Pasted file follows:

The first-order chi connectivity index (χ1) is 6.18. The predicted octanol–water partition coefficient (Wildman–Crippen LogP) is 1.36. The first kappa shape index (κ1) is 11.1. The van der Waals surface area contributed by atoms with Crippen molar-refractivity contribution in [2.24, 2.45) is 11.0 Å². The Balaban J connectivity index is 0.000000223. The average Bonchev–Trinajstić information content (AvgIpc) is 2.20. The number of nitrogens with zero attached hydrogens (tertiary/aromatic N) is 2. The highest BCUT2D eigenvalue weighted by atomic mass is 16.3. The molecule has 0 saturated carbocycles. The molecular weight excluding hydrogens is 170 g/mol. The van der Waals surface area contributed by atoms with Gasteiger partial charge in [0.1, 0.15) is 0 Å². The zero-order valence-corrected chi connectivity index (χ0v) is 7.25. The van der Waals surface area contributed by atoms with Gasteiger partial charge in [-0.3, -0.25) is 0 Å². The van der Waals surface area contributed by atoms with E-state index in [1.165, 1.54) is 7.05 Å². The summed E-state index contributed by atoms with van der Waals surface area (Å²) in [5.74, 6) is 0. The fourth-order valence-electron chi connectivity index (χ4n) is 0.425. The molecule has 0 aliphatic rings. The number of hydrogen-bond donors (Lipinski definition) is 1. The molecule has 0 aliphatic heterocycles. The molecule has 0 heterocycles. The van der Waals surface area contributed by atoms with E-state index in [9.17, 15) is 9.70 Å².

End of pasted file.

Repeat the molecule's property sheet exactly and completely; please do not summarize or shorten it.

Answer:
The first-order chi connectivity index (χ1) is 6.18. The predicted octanol–water partition coefficient (Wildman–Crippen LogP) is 1.36. The first kappa shape index (κ1) is 11.1. The van der Waals surface area contributed by atoms with Crippen molar-refractivity contribution in [2.24, 2.45) is 11.0 Å². The Balaban J connectivity index is 0.000000223. The average Bonchev–Trinajstić information content (AvgIpc) is 2.20. The number of nitrogens with zero attached hydrogens (tertiary/aromatic N) is 2. The highest BCUT2D eigenvalue weighted by atomic mass is 16.3. The molecule has 0 saturated carbocycles. The molecular weight excluding hydrogens is 170 g/mol. The van der Waals surface area contributed by atoms with Gasteiger partial charge in [0.1, 0.15) is 0 Å². The zero-order valence-corrected chi connectivity index (χ0v) is 7.25. The van der Waals surface area contributed by atoms with Gasteiger partial charge in [-0.3, -0.25) is 0 Å². The van der Waals surface area contributed by atoms with E-state index in [1.165, 1.54) is 7.05 Å². The summed E-state index contributed by atoms with van der Waals surface area (Å²) in [5.74, 6) is 0. The fourth-order valence-electron chi connectivity index (χ4n) is 0.425. The molecule has 0 aliphatic rings. The number of hydrogen-bond donors (Lipinski definition) is 1. The molecule has 0 aliphatic heterocycles. The molecule has 0 heterocycles. The van der Waals surface area contributed by atoms with E-state index in [9.17, 15) is 9.70 Å².